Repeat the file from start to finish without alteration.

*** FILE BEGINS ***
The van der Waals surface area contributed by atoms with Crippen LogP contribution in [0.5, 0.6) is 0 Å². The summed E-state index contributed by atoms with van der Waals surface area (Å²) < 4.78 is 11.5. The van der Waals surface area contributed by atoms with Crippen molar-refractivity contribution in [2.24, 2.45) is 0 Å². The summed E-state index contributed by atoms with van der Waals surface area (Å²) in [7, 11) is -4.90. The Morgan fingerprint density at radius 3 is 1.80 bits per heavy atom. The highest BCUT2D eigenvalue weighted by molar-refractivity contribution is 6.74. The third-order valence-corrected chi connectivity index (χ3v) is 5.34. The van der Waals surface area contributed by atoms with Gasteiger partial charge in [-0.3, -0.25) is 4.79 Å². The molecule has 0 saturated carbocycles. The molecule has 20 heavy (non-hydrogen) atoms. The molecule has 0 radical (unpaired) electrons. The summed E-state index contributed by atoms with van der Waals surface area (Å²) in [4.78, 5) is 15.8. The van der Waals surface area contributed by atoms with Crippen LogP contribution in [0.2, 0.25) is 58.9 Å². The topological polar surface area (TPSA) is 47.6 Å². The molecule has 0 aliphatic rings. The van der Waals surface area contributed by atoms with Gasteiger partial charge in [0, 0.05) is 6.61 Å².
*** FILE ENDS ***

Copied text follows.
The van der Waals surface area contributed by atoms with Crippen LogP contribution in [0.5, 0.6) is 0 Å². The summed E-state index contributed by atoms with van der Waals surface area (Å²) < 4.78 is 11.5. The van der Waals surface area contributed by atoms with Crippen molar-refractivity contribution in [2.24, 2.45) is 0 Å². The summed E-state index contributed by atoms with van der Waals surface area (Å²) in [7, 11) is -4.90. The Morgan fingerprint density at radius 3 is 1.80 bits per heavy atom. The highest BCUT2D eigenvalue weighted by molar-refractivity contribution is 6.74. The third-order valence-corrected chi connectivity index (χ3v) is 5.34. The van der Waals surface area contributed by atoms with Gasteiger partial charge in [-0.3, -0.25) is 4.79 Å². The molecule has 0 saturated carbocycles. The molecule has 20 heavy (non-hydrogen) atoms. The molecule has 0 radical (unpaired) electrons. The summed E-state index contributed by atoms with van der Waals surface area (Å²) in [4.78, 5) is 15.8. The van der Waals surface area contributed by atoms with Crippen LogP contribution in [0.2, 0.25) is 58.9 Å². The topological polar surface area (TPSA) is 47.6 Å². The molecule has 0 aliphatic rings. The van der Waals surface area contributed by atoms with Gasteiger partial charge in [0, 0.05) is 6.61 Å².